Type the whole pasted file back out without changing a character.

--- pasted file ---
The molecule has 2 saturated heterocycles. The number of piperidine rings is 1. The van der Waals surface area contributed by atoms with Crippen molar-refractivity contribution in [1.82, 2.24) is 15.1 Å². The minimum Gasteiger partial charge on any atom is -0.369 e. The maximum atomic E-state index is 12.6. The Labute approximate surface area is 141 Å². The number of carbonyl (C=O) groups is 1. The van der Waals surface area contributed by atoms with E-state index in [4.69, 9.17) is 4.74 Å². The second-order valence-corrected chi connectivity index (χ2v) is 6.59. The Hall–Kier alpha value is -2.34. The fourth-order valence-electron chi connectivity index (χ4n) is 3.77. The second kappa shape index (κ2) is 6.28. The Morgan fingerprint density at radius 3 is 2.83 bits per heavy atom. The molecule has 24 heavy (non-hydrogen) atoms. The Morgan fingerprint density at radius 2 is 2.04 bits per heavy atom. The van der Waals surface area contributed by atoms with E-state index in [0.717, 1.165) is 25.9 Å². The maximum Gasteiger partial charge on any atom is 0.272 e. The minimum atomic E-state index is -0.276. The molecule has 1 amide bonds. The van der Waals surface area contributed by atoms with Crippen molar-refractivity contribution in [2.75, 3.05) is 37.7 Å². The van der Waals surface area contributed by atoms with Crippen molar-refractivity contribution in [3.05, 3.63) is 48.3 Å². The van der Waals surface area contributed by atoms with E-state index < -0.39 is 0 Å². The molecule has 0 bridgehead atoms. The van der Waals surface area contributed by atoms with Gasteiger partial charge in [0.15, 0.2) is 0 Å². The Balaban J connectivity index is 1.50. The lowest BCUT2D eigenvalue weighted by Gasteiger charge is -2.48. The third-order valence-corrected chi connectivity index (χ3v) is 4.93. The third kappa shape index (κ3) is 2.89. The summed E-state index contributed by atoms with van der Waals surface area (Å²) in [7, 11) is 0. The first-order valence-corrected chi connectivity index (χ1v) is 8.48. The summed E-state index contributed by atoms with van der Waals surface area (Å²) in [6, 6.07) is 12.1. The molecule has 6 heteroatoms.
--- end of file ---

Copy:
The molecule has 2 saturated heterocycles. The number of piperidine rings is 1. The van der Waals surface area contributed by atoms with Crippen molar-refractivity contribution in [1.82, 2.24) is 15.1 Å². The minimum Gasteiger partial charge on any atom is -0.369 e. The maximum atomic E-state index is 12.6. The Labute approximate surface area is 141 Å². The number of carbonyl (C=O) groups is 1. The van der Waals surface area contributed by atoms with E-state index in [4.69, 9.17) is 4.74 Å². The second-order valence-corrected chi connectivity index (χ2v) is 6.59. The Hall–Kier alpha value is -2.34. The fourth-order valence-electron chi connectivity index (χ4n) is 3.77. The second kappa shape index (κ2) is 6.28. The Morgan fingerprint density at radius 3 is 2.83 bits per heavy atom. The molecule has 24 heavy (non-hydrogen) atoms. The Morgan fingerprint density at radius 2 is 2.04 bits per heavy atom. The van der Waals surface area contributed by atoms with E-state index in [0.717, 1.165) is 25.9 Å². The maximum Gasteiger partial charge on any atom is 0.272 e. The minimum atomic E-state index is -0.276. The molecule has 1 amide bonds. The van der Waals surface area contributed by atoms with Crippen molar-refractivity contribution in [2.75, 3.05) is 37.7 Å². The van der Waals surface area contributed by atoms with Crippen molar-refractivity contribution in [3.05, 3.63) is 48.3 Å². The van der Waals surface area contributed by atoms with E-state index < -0.39 is 0 Å². The molecule has 0 bridgehead atoms. The van der Waals surface area contributed by atoms with Gasteiger partial charge in [0.15, 0.2) is 0 Å². The Balaban J connectivity index is 1.50. The lowest BCUT2D eigenvalue weighted by Gasteiger charge is -2.48. The third-order valence-corrected chi connectivity index (χ3v) is 4.93. The third kappa shape index (κ3) is 2.89. The summed E-state index contributed by atoms with van der Waals surface area (Å²) in [7, 11) is 0. The first-order valence-corrected chi connectivity index (χ1v) is 8.48. The summed E-state index contributed by atoms with van der Waals surface area (Å²) in [6, 6.07) is 12.1. The molecule has 6 heteroatoms.